‘I can only do so much, you have to be the one to talk them into it too;’ health officials urge you to get the vaccine

The panel is Thursday, March 25 from 6 to 7 p.m. It will be aired on Facebook Live, as well as...
The panel is Thursday, March 25 from 6 to 7 p.m. It will be aired on Facebook Live, as well as on the TV6 News App and website.(KWQC)
Published: Mar. 25, 2021 at 10:39 PM CDT
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DAVENPORT, Iowa (KWQC) - Information on COVID-19 these past few months continues to evolve, making it difficult to keep up with what is accurate now. It’s especially hard for those where English is not their first language. TV6′s Montse Ricossa moderated a COVID-19 educational panel Thursday night, helping to break down that information with local health experts. The full video is available at the bottom of the article.

COVID-19 has affected everyone in the United States, especially Latinos. Dr. Jared Terronez from UnityPoint Health Trinity shares, “Latinos being disproportionately sick, more likely to get hospitalized, and more likely to die is unacceptable. The fact we are now less likely to get vaccinated to prevent that goes against logic. That is something we have to work hard in our communities; talking to our family members. I can only do so much. you have to be the one to talk them into it too.”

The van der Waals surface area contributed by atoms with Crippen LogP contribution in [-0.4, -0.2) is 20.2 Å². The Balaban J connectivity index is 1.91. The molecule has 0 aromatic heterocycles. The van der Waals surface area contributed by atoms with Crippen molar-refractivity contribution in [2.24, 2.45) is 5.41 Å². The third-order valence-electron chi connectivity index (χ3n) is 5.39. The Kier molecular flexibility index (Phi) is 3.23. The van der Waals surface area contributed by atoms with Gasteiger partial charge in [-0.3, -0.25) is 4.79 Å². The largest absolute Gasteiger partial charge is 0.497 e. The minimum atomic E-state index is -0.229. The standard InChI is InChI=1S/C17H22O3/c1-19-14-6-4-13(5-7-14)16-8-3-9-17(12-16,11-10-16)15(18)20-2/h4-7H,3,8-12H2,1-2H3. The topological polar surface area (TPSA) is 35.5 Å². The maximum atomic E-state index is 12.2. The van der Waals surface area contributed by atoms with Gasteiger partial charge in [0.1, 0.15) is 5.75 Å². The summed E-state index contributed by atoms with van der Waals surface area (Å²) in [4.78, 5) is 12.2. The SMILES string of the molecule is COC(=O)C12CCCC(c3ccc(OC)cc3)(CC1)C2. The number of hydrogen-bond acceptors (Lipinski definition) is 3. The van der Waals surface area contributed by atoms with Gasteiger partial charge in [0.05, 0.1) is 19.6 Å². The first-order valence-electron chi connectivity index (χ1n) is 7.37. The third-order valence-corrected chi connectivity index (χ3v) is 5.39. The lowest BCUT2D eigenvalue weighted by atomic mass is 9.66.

Even if you have already had the Coronavirus, the vaccine is still important because we don’t yet know how long immunity lasts. Dr. Colette Hostetler with UnityPoint Health Trinity in Muscatine says those who have already had the virus “might still be protected for that period of time” but should take it as soon as it’s made available to them. Dr. Terronez adds that COVID vaccines have really only been around for about six months and we are continuing to learn more every day. However, “it’s looking good so far based on antibody response and its effect on the population.”

Before getting your vaccine, it’s recommended you not take pain killers. Dr. Hostetler says if you take ibuprofen, for example, you won’t give your body “a chance to react to the vaccine and react to the side effects” which shows your body is doing what it should.

Janet Hill also adds before you get the vaccine, you should drink water and eat beforehand. “We’ve had a few people be a little faint. no serious reaction, but we’ve had people react due to improper nutrition that day,” she says.

There are more vaccine clinics still being planned for the future, throughout the Illinois Quad Cities as vaccines continue to roll-out.

You can watch the full panel now:

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